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Reaching superconductivity layer by layer

A result from the simulations of stacked graphene layers. The image depicts the so-called Berry curvature that confirms the topological character of the superconductivity. @ Areg Ghazaryan

Imagine a sheet of material just one layer of atoms thick—less than a millionth of a millimeter. While this may sound fantastical, such a material exists: it is called graphene, and it is made from carbon atoms in a honeycomb arrangement. First synthesized in 2004 and then soon hailed as a substance with wondrous characteristics, scientists are still working on understanding it. Postdoc Areg Ghazaryan and Professor Maksym Serbyn at the Institute of Science and Technology Austria (ISTA) together with colleagues Dr. Tobias Holder and Professor Erez Berg from the Weizmann Institute of Science in Israel have been studying graphene for years and have now published their newest findings on its superconducting properties in a research paper in the journal Physical Review B.

Four layers of graphene in ABCA stacking. Four sheets of carbon atoms in two-dimensional honeycomb lattices stacked on top of each other, each one shifted to the left with respect to the one underneath. The top layer is shifted so much that its structure again aligns with the bottom layer. @ ISTA

“Multilayered graphene has many promising qualities, ranging from widely tunable band structure and special optical properties to new forms of superconductivity—meaning being able to conduct electrical current without resistance,” Ghazaryan explains. “In our theoretical model, we are continuing our work on multilayer graphene and are looking at various possible arrangements of different graphene sheets on top of each other. There, we found new possibilities for creating so-called topological superconductivity.” In their study, the researchers simulated on a computer what happens when you stack a few layers of graphene sheets on top of each other in certain ways.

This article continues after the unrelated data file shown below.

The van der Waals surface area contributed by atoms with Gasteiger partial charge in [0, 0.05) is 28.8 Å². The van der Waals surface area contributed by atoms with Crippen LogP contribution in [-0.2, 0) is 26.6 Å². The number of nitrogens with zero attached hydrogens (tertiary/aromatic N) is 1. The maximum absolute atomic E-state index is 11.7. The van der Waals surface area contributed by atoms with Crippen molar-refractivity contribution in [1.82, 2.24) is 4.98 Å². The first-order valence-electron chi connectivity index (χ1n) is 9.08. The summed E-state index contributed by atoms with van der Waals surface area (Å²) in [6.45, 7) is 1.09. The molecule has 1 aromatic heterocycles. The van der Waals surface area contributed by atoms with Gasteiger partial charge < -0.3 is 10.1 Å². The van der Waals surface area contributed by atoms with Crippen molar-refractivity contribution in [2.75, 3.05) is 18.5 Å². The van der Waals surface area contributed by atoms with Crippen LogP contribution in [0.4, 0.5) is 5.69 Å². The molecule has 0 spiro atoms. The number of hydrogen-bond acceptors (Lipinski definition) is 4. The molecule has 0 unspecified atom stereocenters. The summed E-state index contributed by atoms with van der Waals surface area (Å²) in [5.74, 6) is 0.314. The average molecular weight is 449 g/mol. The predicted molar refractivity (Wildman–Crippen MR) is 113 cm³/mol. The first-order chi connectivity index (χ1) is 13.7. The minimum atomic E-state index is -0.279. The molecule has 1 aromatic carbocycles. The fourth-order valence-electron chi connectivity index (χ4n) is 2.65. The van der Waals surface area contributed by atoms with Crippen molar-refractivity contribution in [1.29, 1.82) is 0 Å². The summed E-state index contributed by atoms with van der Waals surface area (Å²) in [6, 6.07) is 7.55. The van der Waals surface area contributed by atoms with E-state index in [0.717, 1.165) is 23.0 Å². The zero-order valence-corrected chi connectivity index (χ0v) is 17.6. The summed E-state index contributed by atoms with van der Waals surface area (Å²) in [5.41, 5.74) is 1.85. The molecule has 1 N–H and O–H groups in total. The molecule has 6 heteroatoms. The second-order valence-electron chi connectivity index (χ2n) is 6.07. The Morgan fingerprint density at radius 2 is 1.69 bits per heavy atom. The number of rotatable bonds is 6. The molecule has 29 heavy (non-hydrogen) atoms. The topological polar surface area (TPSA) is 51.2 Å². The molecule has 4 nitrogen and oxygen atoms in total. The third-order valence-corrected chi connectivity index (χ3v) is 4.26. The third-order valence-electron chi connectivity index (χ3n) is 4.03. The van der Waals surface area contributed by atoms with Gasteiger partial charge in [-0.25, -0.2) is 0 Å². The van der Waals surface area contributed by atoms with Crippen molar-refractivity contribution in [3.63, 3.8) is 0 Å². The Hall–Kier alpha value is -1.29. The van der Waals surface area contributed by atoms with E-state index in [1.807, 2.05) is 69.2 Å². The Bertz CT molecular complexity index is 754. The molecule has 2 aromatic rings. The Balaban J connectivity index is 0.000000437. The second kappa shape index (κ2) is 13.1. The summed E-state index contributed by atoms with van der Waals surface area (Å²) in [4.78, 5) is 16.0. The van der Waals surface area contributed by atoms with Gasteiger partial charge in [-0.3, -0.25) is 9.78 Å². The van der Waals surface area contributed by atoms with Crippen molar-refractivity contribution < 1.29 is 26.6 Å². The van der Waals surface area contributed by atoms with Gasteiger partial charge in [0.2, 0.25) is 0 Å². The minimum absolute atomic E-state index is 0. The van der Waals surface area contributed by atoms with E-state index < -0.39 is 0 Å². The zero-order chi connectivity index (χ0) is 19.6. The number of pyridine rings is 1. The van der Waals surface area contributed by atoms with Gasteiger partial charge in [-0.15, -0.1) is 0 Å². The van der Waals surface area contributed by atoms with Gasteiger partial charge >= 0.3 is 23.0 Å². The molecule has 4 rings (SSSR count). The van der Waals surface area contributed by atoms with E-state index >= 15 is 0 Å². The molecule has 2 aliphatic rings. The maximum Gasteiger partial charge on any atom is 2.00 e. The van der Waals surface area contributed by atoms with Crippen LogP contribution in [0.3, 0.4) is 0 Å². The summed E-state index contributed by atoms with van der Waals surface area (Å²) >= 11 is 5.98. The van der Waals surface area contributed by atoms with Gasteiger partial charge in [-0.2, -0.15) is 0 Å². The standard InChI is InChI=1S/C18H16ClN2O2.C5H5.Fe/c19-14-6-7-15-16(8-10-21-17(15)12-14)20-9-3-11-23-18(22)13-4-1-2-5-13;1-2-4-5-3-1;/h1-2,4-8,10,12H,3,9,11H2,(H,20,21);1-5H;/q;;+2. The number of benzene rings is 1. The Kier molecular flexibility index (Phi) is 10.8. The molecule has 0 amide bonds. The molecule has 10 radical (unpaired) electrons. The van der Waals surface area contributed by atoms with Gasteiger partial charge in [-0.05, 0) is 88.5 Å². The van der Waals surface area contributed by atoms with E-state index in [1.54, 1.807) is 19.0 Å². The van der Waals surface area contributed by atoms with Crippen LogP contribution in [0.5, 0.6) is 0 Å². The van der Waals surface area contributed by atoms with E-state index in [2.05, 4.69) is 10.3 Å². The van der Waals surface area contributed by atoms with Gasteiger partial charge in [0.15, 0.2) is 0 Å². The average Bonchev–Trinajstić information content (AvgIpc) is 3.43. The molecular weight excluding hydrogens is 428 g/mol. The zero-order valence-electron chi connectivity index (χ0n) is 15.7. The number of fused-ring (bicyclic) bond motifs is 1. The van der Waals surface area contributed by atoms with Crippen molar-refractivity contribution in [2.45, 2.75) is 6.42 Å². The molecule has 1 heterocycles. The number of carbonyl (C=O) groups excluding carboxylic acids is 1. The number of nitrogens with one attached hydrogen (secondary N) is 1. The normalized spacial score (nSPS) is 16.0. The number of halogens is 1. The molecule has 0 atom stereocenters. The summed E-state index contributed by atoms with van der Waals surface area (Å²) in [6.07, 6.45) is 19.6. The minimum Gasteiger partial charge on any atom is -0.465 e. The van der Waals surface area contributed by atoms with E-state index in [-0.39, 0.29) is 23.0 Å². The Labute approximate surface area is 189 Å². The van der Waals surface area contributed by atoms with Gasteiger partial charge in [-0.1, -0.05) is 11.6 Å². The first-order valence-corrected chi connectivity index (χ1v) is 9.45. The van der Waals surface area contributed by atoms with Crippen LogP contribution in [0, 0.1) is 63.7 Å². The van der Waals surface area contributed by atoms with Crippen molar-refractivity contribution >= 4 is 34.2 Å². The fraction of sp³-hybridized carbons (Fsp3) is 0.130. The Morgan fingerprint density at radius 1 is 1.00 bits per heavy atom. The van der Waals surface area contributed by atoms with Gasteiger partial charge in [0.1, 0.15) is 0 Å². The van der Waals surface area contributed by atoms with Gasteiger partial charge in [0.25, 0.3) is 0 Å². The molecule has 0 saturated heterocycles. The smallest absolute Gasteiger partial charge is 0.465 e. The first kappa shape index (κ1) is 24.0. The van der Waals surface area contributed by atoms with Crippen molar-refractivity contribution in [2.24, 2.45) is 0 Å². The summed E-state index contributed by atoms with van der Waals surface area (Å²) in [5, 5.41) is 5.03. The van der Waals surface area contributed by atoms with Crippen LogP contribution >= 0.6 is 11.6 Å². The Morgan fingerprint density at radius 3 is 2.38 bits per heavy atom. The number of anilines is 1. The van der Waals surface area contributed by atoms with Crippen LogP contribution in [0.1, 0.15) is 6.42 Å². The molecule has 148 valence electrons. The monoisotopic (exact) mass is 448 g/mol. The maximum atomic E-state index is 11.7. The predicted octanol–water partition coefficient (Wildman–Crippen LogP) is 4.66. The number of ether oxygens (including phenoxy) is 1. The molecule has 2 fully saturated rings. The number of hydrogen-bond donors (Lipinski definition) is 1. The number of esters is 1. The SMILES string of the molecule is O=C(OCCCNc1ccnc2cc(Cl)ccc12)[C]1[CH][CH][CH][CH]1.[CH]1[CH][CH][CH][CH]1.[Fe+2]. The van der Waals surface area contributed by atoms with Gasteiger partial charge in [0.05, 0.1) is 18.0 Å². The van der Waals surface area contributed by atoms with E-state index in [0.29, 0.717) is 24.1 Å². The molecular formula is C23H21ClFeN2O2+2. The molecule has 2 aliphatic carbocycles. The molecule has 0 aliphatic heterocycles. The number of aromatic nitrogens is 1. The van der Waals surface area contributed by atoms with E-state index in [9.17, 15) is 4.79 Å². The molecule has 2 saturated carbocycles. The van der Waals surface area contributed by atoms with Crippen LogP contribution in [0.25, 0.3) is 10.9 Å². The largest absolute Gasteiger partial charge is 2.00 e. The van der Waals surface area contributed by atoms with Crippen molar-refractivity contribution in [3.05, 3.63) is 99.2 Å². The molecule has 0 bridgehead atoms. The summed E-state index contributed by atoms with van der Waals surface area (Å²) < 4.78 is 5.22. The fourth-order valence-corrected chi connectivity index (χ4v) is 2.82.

A contest of electron beauty

“It is like a big beauty contest among the different configurations of stacked sheets of graphene to find the best one,” Serbyn adds. “In it, we are looking at how the electrons that move in the multilayer graphene behave.” Depending on how the different layers of graphene are shifted with respect to each other and on how many layers there are, the positively charged nuclear cores of the carbon atoms in the honeycomb lattice create different environments for the electrons around them. The negatively charged electrons are attracted by the nuclei and repelled by each other. “We started by investigating realistic models considering just a single electron interacting with the nuclei of the graphene. Once we found a promising approach, we added the more complicated interactions between many electrons,” Ghazaryan explains. With this approach, the researchers confirmed the occurrence of the exotic form of topological superconductivity. Looking for nature’s feedback

This kind of theoretical research lays the foundations for future experiments that will create the simulated graphene systems in a laboratory to see if they really behave as predicted. “Our work helps the experimentalists to design new setups without having to try out every configuration of graphene layers,” Ghazaryan says. “Now, theoretical research will continue while experiments will give us feedback from nature.”

While graphene has slowly found applications in research and technologies—for example as carbon nanotubes—its potential as a topological superconductor for electricity is just starting to be understood. Serbyn adds, “We hope to one day be able to fully describe this kind of material on a quantum mechanical level, both for the inherent value of scientific inquiry into the fundamental characteristics of matter and the many potential applications of graphene.” Reference Multilayer graphenes as a platform for interaction-driven physics and topological superconductivity

Areg Ghazaryan, Tobias Holder, Erez Berg, and Maksym Serbyn

Institute of Science and Technology Austria

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